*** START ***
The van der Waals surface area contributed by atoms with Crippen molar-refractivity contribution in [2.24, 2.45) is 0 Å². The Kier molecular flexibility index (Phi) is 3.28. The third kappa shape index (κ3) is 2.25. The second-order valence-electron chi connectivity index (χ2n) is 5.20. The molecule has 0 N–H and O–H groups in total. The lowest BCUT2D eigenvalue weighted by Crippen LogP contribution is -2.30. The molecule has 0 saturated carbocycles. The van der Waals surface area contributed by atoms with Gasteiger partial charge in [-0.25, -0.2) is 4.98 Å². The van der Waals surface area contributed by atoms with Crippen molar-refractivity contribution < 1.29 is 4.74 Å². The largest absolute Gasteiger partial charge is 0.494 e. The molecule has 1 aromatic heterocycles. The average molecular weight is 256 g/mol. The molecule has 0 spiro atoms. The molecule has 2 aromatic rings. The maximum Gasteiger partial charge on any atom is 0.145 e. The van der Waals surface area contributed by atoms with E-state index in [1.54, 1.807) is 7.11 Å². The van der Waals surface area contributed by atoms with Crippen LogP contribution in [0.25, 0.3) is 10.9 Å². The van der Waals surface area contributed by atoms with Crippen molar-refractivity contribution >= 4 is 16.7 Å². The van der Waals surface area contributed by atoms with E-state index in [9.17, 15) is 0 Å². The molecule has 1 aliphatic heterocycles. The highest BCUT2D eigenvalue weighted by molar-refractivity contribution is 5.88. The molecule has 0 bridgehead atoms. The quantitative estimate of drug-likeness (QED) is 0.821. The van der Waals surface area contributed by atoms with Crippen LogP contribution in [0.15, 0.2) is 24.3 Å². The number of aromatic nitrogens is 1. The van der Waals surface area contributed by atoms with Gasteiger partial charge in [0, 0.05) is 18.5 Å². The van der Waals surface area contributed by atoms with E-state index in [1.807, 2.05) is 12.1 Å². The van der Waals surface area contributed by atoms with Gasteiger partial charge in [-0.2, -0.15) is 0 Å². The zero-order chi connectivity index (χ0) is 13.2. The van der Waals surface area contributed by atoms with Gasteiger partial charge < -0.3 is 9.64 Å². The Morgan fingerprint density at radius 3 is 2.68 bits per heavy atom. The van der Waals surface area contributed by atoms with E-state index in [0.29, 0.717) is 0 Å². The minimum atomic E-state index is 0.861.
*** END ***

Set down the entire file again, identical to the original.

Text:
The van der Waals surface area contributed by atoms with Crippen molar-refractivity contribution in [2.24, 2.45) is 0 Å². The Kier molecular flexibility index (Phi) is 3.28. The third kappa shape index (κ3) is 2.25. The second-order valence-electron chi connectivity index (χ2n) is 5.20. The molecule has 0 N–H and O–H groups in total. The lowest BCUT2D eigenvalue weighted by Crippen LogP contribution is -2.30. The molecule has 0 saturated carbocycles. The van der Waals surface area contributed by atoms with Gasteiger partial charge in [-0.25, -0.2) is 4.98 Å². The van der Waals surface area contributed by atoms with Crippen molar-refractivity contribution < 1.29 is 4.74 Å². The largest absolute Gasteiger partial charge is 0.494 e. The molecule has 1 aromatic heterocycles. The average molecular weight is 256 g/mol. The molecule has 0 spiro atoms. The molecule has 2 aromatic rings. The maximum Gasteiger partial charge on any atom is 0.145 e. The van der Waals surface area contributed by atoms with E-state index in [1.54, 1.807) is 7.11 Å². The van der Waals surface area contributed by atoms with Crippen LogP contribution in [0.25, 0.3) is 10.9 Å². The van der Waals surface area contributed by atoms with Crippen molar-refractivity contribution >= 4 is 16.7 Å². The van der Waals surface area contributed by atoms with E-state index in [9.17, 15) is 0 Å². The molecule has 1 aliphatic heterocycles. The highest BCUT2D eigenvalue weighted by molar-refractivity contribution is 5.88. The molecule has 0 bridgehead atoms. The quantitative estimate of drug-likeness (QED) is 0.821. The van der Waals surface area contributed by atoms with Crippen LogP contribution in [0.15, 0.2) is 24.3 Å². The number of aromatic nitrogens is 1. The van der Waals surface area contributed by atoms with Gasteiger partial charge in [0, 0.05) is 18.5 Å². The van der Waals surface area contributed by atoms with E-state index in [1.807, 2.05) is 12.1 Å². The van der Waals surface area contributed by atoms with Gasteiger partial charge in [-0.2, -0.15) is 0 Å². The zero-order chi connectivity index (χ0) is 13.2. The van der Waals surface area contributed by atoms with Gasteiger partial charge < -0.3 is 9.64 Å². The Morgan fingerprint density at radius 3 is 2.68 bits per heavy atom. The van der Waals surface area contributed by atoms with E-state index in [0.29, 0.717) is 0 Å². The minimum atomic E-state index is 0.861.